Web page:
When Florida’s Miami-Dade County adopted an ordinance that extended the 1,000-foot state law residency restrictions for sex offenders to 2,500 feet, the estimated 100 sex offenders who return to Miami-Dade each year after being released from prison were left with few options as to where they could live.
One of the few places they could reside was under the Julia Tuttle Causeway bridge. PLN has previously reported on this situation and the squalor that released sex offenders had to live in under the bridge to avoid violating conditions of their supervised release. [See: PLN, June 2008, p.1; July 2009, p.36; Dec. 2009, p.14].
In July 2009, as many as 140 people were living under the Julia Tuttle bridge. They had erected rickety shanties and installed a generator to provide electricity – for living necessities and to power their GPS monitors – but did not have running water.
Once the sex offender colony grew and began expanding from under the bridge into the public view, an uproar resulted with concerns about public safety and the impact of the county’s sex offender residency ordinance. Several lawsuits were filed, to no avail.
In October 2009, the Miami-Dade County Homeless Trust awarded an $818,000 contract to Tampa Bay Lutheran Services to locate available housing, offer employment assistance and pay temporary rent and utilities for 92 sex offenders who were still living under the bridge.
After three years of effectively forcing sex offenders to form a homeless colony under the Julia Tuttle Causeway, officials put up “No Trespassing” signs and tore down the shanties. By March 2010 the entrance to the bridge colony was sealed off and the former residents were moved to alternative housing such as apartments, motels and trailer parks.
“The problem with this solution, it was only temporary; a band-aid,” said Jill Levenson, a professor at Lynn University in Boca Raton, Florida who is studying the impact of sex offender residency laws.
The county’s solution was to move homeless sex offenders from under the bridge into a few neighborhoods that complied with the residency restrictions, and to pay their rent and utilities for six months. However, the temporary leases began expiring in July 2010 and most of the offenders remain unemployed. “If they can’t afford rent, we may be back to square one,” said Levenson.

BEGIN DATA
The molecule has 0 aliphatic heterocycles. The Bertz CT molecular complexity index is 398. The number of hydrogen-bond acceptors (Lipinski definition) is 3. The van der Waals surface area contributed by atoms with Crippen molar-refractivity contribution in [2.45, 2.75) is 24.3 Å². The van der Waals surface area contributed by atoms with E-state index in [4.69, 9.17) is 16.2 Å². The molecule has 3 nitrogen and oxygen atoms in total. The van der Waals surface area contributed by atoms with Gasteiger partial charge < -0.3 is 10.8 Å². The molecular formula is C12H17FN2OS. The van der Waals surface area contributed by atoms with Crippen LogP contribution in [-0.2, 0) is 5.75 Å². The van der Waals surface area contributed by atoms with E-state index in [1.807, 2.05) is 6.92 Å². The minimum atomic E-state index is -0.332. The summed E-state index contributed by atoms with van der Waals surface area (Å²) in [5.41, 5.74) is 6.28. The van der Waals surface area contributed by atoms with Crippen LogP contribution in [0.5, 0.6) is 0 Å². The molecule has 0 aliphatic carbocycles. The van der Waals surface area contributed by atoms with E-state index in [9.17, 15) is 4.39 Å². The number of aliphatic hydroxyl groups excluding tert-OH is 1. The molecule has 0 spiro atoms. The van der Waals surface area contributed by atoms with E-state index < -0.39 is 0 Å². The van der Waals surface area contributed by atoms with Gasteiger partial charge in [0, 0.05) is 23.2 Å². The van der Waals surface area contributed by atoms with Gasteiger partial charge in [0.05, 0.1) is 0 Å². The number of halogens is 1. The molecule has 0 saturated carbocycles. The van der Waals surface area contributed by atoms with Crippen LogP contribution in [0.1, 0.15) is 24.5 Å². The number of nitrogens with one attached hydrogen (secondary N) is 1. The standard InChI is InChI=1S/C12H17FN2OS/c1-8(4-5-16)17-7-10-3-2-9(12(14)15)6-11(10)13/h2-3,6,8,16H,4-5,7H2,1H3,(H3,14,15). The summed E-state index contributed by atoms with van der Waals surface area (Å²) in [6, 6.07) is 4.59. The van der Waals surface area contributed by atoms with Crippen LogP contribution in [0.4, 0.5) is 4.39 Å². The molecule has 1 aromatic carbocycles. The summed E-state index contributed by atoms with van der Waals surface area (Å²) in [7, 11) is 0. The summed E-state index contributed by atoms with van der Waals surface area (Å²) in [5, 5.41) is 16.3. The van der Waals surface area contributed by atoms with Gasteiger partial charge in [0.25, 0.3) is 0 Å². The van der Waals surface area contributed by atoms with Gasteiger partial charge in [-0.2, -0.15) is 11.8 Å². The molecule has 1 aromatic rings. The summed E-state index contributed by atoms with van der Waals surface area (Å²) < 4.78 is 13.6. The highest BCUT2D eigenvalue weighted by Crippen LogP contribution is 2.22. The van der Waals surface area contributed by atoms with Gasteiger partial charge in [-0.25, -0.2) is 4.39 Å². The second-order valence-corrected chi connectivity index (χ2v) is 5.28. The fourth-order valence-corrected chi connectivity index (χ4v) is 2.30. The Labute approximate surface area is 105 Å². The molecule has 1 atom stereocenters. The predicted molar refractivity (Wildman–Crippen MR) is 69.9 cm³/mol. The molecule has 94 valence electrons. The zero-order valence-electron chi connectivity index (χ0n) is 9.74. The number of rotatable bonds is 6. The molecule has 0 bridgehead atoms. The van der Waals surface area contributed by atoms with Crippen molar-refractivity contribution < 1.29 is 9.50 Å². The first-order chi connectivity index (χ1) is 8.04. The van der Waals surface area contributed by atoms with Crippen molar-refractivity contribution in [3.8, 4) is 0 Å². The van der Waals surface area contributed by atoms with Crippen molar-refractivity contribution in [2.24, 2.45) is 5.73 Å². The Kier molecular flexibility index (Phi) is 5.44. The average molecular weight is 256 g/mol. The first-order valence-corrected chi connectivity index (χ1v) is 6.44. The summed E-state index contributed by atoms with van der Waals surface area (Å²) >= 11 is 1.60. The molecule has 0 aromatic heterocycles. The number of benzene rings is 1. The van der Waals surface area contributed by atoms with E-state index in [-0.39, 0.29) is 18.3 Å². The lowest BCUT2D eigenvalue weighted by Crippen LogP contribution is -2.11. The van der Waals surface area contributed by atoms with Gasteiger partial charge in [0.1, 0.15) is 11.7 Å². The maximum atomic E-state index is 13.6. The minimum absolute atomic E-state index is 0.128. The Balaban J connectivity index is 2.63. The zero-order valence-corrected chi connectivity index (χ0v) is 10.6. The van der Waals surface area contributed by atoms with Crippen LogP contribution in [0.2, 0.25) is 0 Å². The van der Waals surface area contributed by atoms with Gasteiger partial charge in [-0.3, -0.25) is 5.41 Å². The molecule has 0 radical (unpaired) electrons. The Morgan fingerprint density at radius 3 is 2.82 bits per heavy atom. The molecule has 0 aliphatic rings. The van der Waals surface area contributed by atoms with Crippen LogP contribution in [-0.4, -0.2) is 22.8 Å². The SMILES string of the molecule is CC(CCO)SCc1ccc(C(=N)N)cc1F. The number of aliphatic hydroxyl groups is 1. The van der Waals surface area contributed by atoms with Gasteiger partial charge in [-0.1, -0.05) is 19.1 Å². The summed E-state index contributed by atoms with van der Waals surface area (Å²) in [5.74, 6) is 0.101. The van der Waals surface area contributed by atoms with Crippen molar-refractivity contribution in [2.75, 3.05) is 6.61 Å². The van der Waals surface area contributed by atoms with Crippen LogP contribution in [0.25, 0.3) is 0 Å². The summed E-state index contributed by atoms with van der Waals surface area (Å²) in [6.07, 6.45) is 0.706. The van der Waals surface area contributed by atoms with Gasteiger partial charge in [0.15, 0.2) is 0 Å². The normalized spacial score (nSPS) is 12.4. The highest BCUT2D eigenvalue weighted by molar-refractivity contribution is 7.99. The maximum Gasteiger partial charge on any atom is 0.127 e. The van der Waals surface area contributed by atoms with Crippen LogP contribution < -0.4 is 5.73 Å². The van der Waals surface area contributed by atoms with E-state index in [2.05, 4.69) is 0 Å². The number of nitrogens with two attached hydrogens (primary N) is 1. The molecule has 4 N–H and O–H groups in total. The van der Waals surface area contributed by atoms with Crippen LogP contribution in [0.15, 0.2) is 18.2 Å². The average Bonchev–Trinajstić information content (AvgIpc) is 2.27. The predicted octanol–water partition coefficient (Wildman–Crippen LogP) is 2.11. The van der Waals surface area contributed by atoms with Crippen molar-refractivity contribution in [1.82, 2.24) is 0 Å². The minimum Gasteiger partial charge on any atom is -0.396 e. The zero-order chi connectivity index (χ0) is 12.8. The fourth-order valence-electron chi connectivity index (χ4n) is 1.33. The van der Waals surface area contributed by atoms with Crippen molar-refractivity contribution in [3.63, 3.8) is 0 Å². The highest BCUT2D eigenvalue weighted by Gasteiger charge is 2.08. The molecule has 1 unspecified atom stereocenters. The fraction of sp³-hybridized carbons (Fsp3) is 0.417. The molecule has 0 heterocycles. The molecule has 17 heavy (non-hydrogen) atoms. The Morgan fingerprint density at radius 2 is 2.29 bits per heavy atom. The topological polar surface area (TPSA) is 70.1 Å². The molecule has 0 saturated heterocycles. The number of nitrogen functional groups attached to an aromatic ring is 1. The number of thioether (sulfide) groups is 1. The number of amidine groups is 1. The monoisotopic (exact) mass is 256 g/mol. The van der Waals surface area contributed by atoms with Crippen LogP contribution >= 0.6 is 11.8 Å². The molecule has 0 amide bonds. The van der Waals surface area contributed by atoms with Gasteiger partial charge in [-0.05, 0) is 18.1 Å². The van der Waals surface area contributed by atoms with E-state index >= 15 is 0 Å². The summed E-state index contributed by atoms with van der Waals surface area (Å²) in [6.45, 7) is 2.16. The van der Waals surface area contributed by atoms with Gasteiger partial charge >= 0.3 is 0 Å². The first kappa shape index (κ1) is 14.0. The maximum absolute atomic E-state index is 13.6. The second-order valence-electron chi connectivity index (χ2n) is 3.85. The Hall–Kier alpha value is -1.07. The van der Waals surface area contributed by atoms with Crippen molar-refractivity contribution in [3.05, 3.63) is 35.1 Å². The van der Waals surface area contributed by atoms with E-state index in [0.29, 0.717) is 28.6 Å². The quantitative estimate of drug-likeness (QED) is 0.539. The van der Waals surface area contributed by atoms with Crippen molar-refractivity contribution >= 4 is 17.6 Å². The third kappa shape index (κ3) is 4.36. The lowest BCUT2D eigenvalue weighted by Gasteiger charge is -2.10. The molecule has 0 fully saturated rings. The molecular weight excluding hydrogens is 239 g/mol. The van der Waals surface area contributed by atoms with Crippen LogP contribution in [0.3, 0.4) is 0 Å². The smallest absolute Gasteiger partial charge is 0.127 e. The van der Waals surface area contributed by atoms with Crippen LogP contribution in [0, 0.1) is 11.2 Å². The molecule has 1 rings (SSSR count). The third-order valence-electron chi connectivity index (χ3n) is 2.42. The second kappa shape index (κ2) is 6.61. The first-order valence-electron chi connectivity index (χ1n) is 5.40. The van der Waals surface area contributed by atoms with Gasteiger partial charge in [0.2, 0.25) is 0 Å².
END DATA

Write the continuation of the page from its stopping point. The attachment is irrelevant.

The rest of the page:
Ironically, the Homeless Trust’s chairman, Ron Book, had successfully lobbied to increase sex offender residency restrictions. He realizes the future is bleak for sex offenders in Miami-Dade. “I have deep concerns that these people, who have somehow assumed we are a welfare agency and that we have deep pockets, are going to end up back somewhere on the streets,” said Book. “We just don’t know where.”
Book is firm in his belief that the dilemma of homeless sex offenders is not due to residency requirements but rather their inability to find a job. In any event, they can expect no more assistance from the Homeless Trust. “As far as we’re concerned, our help for people under the bridge is done,” Book stated.
Upon their temporary leases expiring, the sex offenders from the bridge colony will either have to pay rent or move back onto the streets. They cannot go to homeless shelters because the shelters in Miami-Dade County are all in areas restricted to sex offenders.
Finding a job as an ex-convict is already tough; experts estimate the unemployment rate among former prisoners is 80%. Being without housing or other support makes it virtually impossible to find work, plus there is the added stigma of a sex offense conviction.
The Florida Department of Corrections is providing released sex offenders with a map that depicts places they can sleep. “If it’s a parking lot or a street corner or a wooded area, we have to make sure they stay there,” said FDOC spokeswoman Gretl Plessinger.
In the typical pass-the-buck mentality of government agencies, the state created the sex offender residency restrictions and the county expanded those restrictions, but neither wants to take responsibility for the resulting problem of homeless offenders living on the streets.
Source: Miami Herald
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